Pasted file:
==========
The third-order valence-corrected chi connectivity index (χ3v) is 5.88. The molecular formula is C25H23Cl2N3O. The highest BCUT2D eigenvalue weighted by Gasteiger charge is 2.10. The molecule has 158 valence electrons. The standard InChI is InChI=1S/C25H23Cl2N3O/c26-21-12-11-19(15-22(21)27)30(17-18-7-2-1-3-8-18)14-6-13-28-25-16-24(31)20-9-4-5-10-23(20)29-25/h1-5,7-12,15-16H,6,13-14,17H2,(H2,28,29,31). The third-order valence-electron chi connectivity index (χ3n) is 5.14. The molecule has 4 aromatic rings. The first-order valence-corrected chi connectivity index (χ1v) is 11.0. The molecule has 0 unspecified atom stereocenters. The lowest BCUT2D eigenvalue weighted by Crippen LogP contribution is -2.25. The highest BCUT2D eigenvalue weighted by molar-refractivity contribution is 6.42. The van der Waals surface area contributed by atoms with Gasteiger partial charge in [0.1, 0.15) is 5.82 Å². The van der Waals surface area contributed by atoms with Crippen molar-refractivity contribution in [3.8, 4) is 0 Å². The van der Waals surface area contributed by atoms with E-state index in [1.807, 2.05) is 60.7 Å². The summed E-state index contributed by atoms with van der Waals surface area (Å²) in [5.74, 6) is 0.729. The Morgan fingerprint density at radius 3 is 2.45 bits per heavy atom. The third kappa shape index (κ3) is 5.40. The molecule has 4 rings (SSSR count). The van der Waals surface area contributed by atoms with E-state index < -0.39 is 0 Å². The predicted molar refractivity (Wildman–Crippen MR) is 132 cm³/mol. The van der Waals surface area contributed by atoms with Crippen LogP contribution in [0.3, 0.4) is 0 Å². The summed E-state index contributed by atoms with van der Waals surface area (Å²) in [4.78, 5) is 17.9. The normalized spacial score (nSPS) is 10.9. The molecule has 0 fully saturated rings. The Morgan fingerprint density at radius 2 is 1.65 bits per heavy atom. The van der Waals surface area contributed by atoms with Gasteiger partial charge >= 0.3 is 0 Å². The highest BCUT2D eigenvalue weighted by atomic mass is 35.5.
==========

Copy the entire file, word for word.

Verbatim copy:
The third-order valence-corrected chi connectivity index (χ3v) is 5.88. The molecular formula is C25H23Cl2N3O. The highest BCUT2D eigenvalue weighted by Gasteiger charge is 2.10. The molecule has 158 valence electrons. The standard InChI is InChI=1S/C25H23Cl2N3O/c26-21-12-11-19(15-22(21)27)30(17-18-7-2-1-3-8-18)14-6-13-28-25-16-24(31)20-9-4-5-10-23(20)29-25/h1-5,7-12,15-16H,6,13-14,17H2,(H2,28,29,31). The third-order valence-electron chi connectivity index (χ3n) is 5.14. The molecule has 4 aromatic rings. The first-order valence-corrected chi connectivity index (χ1v) is 11.0. The molecule has 0 unspecified atom stereocenters. The lowest BCUT2D eigenvalue weighted by Crippen LogP contribution is -2.25. The highest BCUT2D eigenvalue weighted by molar-refractivity contribution is 6.42. The van der Waals surface area contributed by atoms with Gasteiger partial charge in [0.1, 0.15) is 5.82 Å². The van der Waals surface area contributed by atoms with Crippen molar-refractivity contribution in [3.8, 4) is 0 Å². The van der Waals surface area contributed by atoms with E-state index in [1.807, 2.05) is 60.7 Å². The summed E-state index contributed by atoms with van der Waals surface area (Å²) in [5.74, 6) is 0.729. The Morgan fingerprint density at radius 3 is 2.45 bits per heavy atom. The third kappa shape index (κ3) is 5.40. The molecule has 4 rings (SSSR count). The van der Waals surface area contributed by atoms with E-state index < -0.39 is 0 Å². The predicted molar refractivity (Wildman–Crippen MR) is 132 cm³/mol. The van der Waals surface area contributed by atoms with Crippen LogP contribution in [0.3, 0.4) is 0 Å². The summed E-state index contributed by atoms with van der Waals surface area (Å²) in [4.78, 5) is 17.9. The normalized spacial score (nSPS) is 10.9. The molecule has 0 fully saturated rings. The Morgan fingerprint density at radius 2 is 1.65 bits per heavy atom. The van der Waals surface area contributed by atoms with Gasteiger partial charge >= 0.3 is 0 Å². The highest BCUT2D eigenvalue weighted by atomic mass is 35.5.